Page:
The Catholic Church recognizes at least three different saints named Valentine or Valentinus, all of whom were martyred. One legend contends that Valentine was a priest who served during the third century in Rome. When Emperor Claudius II decided that single men made better soldiers than those with wives and families, he outlawed marriage for young men. Valentine, realizing the injustice of the decree, defied Claudius and continued to perform marriages for young lovers in secret. When Valentine's actions were discovered, Claudius ordered that he be put to death.
Other stories suggest that Valentine may have been killed for attempting to help Christians escape harsh Roman prisons, where they were often beaten and tortured.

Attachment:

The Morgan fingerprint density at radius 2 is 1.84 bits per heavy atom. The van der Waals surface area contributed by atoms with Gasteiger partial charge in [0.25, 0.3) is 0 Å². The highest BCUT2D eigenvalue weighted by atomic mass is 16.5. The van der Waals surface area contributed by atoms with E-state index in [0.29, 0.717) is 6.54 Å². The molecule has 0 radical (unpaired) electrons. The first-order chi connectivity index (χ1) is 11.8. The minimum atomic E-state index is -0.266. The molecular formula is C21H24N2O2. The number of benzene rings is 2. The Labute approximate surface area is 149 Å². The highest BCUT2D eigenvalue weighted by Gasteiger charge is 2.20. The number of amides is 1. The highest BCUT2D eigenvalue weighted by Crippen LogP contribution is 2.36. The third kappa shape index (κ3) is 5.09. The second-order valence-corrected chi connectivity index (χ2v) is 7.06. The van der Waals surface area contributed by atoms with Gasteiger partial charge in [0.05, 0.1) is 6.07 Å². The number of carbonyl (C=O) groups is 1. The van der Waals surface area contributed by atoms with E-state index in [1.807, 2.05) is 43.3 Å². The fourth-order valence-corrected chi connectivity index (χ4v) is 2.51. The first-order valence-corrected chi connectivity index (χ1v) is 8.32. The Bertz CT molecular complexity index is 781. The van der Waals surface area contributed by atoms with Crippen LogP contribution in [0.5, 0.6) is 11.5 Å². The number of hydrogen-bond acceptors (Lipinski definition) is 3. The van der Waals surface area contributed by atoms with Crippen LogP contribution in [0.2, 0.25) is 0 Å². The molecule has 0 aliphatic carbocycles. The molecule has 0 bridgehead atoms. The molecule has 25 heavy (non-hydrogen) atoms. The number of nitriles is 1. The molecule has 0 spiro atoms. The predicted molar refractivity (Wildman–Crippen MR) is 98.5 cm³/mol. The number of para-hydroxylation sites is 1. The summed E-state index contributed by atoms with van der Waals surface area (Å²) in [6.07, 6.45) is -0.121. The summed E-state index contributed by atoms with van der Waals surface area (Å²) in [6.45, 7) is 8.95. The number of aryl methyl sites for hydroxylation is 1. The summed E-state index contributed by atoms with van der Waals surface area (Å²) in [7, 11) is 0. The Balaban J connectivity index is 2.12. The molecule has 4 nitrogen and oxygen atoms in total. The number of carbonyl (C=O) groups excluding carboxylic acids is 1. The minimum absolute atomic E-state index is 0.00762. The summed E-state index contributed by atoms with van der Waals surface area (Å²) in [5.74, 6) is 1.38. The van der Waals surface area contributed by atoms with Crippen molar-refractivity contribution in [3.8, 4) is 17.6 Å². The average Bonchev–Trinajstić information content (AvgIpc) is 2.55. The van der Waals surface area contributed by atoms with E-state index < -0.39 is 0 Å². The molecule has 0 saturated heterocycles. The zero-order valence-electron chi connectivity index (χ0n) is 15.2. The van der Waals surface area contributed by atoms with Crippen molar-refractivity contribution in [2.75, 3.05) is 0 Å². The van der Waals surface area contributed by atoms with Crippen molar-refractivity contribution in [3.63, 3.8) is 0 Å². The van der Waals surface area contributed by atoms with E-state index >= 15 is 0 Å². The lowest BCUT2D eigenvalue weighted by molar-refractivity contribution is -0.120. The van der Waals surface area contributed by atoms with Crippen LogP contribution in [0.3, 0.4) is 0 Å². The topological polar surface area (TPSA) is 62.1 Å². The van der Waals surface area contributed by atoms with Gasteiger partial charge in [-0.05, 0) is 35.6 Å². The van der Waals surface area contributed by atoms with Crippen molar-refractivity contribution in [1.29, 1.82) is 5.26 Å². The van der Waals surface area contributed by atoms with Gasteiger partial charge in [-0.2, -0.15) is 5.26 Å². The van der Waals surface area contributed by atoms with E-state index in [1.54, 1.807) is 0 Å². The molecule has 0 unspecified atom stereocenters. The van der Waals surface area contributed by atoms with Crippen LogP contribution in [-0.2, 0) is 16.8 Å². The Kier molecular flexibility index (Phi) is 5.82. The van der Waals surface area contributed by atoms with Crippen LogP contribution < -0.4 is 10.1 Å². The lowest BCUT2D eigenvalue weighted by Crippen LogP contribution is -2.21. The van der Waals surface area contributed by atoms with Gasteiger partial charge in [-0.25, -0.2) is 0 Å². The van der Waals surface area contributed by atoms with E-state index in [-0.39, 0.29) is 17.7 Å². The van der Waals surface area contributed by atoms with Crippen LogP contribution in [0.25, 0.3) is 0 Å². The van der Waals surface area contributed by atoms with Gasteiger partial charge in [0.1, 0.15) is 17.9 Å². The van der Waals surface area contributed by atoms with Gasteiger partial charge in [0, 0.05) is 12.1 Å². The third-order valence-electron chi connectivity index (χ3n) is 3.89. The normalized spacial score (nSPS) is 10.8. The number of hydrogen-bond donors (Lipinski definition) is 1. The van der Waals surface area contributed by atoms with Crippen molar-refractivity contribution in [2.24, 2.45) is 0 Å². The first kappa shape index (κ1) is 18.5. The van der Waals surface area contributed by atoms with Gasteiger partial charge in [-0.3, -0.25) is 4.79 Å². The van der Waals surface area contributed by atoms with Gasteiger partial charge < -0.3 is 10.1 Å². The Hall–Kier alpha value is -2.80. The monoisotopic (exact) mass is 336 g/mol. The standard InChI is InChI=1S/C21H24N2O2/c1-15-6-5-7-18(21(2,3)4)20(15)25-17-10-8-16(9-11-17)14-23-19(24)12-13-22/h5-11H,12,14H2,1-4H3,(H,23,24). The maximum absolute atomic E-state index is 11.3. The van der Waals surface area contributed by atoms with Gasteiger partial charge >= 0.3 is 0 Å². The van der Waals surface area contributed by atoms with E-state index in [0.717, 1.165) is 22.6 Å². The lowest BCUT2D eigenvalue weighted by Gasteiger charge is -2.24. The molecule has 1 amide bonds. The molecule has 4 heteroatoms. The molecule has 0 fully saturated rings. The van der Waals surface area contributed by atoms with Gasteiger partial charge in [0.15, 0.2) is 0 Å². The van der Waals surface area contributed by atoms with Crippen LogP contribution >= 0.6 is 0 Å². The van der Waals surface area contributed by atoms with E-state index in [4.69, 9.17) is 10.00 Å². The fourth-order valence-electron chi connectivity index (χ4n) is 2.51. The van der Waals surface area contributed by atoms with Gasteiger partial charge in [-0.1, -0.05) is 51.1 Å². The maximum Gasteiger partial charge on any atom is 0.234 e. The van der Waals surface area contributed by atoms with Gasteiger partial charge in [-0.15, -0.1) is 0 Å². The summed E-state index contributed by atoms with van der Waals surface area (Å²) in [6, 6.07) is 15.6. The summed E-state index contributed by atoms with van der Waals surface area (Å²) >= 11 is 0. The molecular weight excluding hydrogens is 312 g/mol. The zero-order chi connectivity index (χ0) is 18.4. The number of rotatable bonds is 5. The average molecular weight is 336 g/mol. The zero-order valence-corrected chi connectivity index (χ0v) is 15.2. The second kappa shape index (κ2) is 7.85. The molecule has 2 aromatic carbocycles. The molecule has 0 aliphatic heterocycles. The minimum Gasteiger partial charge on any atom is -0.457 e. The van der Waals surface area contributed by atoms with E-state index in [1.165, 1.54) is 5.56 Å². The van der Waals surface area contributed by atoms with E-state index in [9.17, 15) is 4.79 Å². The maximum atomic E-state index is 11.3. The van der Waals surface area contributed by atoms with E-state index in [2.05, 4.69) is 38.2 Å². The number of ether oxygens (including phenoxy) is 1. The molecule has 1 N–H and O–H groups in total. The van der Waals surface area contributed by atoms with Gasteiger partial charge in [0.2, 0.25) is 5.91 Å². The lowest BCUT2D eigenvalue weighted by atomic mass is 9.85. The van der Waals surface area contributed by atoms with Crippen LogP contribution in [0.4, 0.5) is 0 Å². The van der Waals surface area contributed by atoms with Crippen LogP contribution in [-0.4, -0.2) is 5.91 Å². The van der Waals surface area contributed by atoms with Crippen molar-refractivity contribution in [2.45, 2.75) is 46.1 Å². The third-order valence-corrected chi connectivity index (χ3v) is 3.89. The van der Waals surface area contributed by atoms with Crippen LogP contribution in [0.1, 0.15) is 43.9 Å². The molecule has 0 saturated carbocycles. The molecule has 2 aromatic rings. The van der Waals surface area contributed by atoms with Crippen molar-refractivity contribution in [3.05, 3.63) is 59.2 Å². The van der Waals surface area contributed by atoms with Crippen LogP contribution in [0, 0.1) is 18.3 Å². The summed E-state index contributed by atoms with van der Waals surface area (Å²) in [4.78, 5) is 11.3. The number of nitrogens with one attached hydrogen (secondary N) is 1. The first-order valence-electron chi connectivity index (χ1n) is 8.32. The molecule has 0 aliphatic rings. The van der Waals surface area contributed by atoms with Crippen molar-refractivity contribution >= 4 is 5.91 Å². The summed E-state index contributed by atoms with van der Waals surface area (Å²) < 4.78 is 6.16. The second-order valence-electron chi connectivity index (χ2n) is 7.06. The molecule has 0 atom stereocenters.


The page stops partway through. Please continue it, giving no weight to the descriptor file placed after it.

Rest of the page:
Valentine greetings were popular as far back as the Middle Ages, though written Valentine's did not begin to appear until after 1400. The oldest known valentine still in existence today was a poem written in 1415 by Charles, Duke of Orleans, to his wife while he was imprisoned in the Tower of London following his capture at the Battle of Agincourt
- Hispanics: 153 men per 100 women
- Asians (single race): 132 men per 100 women (This ratio is not significantly different from that for Hispanics or non-Hispanic whites.)
- Non-Hispanic whites (single race): 120 men per 100 women
- Blacks (single race): 92 men per 100 women (The numbers of black men and women in this age group are not significantly different from one another.
- Hispanics: 38 men per 100 women
- Non-Hispanic whites (single race): 33 men per 100 women
- Blacks (single race): 33 men per 100 women
- Asians (single race): 28 men per 100 women